A lost pet is one of the biggest nightmares for a cat or dog owner (and some other animals too). It can be hard to control the worry when your pet runs off or fails to return home so today we’re taking a look at this difficult time so if the worst happens, you know what to do.
It’s important people can connect your pet with you when it’s found. To that end, you need your contact to be in several important places:
- On your pet
Not all cats will wear a collar, especially if they’ve not been accustomed to it from early in life, but many will, and so will dogs. If your pet has a collar then it’s visibly marked out as someone’s pet, rather than a stray, and you can also include your contact details on a metal disc on the collar.
- In Your Pet
You’re legally obliged to get your dog microchipped, and it’s a very good idea to have your cat microchipped too. The microchip can be scanned when your lost pet makes its way to vet, and as long as you keep the database updated if you move house or change phone number, then you can be reunited!
- At The Vet
While you can often talk to a vet online free, there is still a lot of value in being registered at your local veterinary surgery. As the centre of the local pet owning community, it’s one of the places where news about lost pets will naturally pool, and it may well be where your pet is taken when it’s been found. If you’re on their books, it’ll be easier for them to reach you as quickly as possible.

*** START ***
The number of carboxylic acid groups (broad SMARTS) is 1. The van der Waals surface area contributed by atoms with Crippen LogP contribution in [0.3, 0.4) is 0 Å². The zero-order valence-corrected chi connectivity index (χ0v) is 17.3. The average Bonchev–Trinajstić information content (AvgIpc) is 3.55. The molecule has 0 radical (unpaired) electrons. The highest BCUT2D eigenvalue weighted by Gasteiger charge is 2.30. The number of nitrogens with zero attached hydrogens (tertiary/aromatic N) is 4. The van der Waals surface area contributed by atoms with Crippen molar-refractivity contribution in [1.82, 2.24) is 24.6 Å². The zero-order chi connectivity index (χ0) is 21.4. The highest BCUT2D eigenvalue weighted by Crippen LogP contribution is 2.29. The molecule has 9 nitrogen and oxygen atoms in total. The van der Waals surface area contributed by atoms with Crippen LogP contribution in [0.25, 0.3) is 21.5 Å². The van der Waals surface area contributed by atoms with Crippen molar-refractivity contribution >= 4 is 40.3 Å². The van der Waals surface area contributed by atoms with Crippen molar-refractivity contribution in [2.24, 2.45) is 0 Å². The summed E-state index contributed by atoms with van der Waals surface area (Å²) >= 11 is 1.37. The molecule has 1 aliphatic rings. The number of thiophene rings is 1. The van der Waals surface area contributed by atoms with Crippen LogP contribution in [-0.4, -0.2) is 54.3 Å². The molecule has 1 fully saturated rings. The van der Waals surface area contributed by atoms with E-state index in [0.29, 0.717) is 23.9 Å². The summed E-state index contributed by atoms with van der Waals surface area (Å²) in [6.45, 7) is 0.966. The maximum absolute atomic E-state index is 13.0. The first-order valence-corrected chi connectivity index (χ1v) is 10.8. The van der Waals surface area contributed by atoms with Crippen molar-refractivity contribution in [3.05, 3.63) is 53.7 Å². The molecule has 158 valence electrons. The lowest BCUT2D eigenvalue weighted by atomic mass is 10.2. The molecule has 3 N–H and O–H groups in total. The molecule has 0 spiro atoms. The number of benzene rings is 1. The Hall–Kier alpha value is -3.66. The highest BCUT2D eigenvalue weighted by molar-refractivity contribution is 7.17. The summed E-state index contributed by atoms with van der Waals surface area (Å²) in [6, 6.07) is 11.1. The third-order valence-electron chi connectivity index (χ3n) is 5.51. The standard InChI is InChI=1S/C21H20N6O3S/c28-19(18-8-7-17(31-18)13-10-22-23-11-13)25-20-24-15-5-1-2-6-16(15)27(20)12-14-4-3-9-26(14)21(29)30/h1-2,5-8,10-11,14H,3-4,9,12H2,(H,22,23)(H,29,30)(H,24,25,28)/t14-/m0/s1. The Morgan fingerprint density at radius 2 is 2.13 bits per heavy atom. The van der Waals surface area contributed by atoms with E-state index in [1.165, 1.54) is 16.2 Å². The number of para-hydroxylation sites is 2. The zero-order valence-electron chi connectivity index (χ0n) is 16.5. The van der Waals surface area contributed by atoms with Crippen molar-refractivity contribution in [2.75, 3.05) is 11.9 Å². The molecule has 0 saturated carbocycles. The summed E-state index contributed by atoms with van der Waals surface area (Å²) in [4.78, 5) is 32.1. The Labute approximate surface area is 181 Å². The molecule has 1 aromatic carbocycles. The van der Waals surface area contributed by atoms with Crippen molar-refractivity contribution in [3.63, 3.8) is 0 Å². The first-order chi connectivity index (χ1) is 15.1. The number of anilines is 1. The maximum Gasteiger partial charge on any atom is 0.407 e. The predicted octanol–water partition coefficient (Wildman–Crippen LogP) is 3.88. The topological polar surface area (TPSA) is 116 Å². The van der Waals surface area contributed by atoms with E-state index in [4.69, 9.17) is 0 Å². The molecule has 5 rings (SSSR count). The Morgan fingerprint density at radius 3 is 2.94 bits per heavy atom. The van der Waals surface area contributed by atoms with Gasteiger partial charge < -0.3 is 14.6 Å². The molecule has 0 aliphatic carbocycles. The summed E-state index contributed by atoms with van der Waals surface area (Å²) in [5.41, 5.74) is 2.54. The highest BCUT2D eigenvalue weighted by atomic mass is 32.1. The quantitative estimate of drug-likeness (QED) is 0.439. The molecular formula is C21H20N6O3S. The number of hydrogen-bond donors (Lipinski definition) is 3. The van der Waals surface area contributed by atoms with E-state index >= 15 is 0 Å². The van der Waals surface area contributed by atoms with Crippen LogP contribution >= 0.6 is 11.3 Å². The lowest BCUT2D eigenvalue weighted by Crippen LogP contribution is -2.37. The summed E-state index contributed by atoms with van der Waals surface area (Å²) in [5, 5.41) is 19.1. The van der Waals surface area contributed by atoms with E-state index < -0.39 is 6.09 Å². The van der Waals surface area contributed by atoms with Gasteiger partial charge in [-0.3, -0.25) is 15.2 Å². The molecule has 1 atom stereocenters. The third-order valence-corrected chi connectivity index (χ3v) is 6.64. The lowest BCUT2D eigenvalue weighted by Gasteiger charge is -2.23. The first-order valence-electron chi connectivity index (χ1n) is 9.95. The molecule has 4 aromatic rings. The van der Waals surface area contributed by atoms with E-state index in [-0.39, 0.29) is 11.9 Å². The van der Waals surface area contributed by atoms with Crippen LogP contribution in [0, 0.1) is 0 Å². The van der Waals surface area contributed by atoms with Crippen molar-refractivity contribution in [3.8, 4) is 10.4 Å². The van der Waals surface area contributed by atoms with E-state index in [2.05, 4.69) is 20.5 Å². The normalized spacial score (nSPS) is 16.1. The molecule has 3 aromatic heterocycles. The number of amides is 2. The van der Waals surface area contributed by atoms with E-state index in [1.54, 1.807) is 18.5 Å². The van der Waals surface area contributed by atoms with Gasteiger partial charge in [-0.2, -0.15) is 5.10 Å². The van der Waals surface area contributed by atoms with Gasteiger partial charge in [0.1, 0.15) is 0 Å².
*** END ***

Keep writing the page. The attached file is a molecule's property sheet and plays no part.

Poster Campaigns and Social Media
Putting posters up around your local neighbourhood and posting on social media can help to raise people’s awareness of your lost pet, encourage them to check garages and sheds and ensure they know what it looks like, in case it crosses their path.
Make sure you have some clear photos of your pet showing distinctive markings for posters and for social media – if you don’t have anything that would be useful, take some now!
It’s well worth your time to go out and look for your missing pet. Knock on neighbours doors, ask them to check gardens, sheds and garages: it’s not unknown for cats to explore these tempting spaces and get stuck. If your dog runs away in the park, search the area and ask people in the vicinity: regular park goers may be able to help.
It’s also worth checking your previous homes: If you’ve moved house recently, a pet cat may simply be trying to return home and find its previous territory: ask the new owners to keep an eye out and you may be reunited sooner rather than later.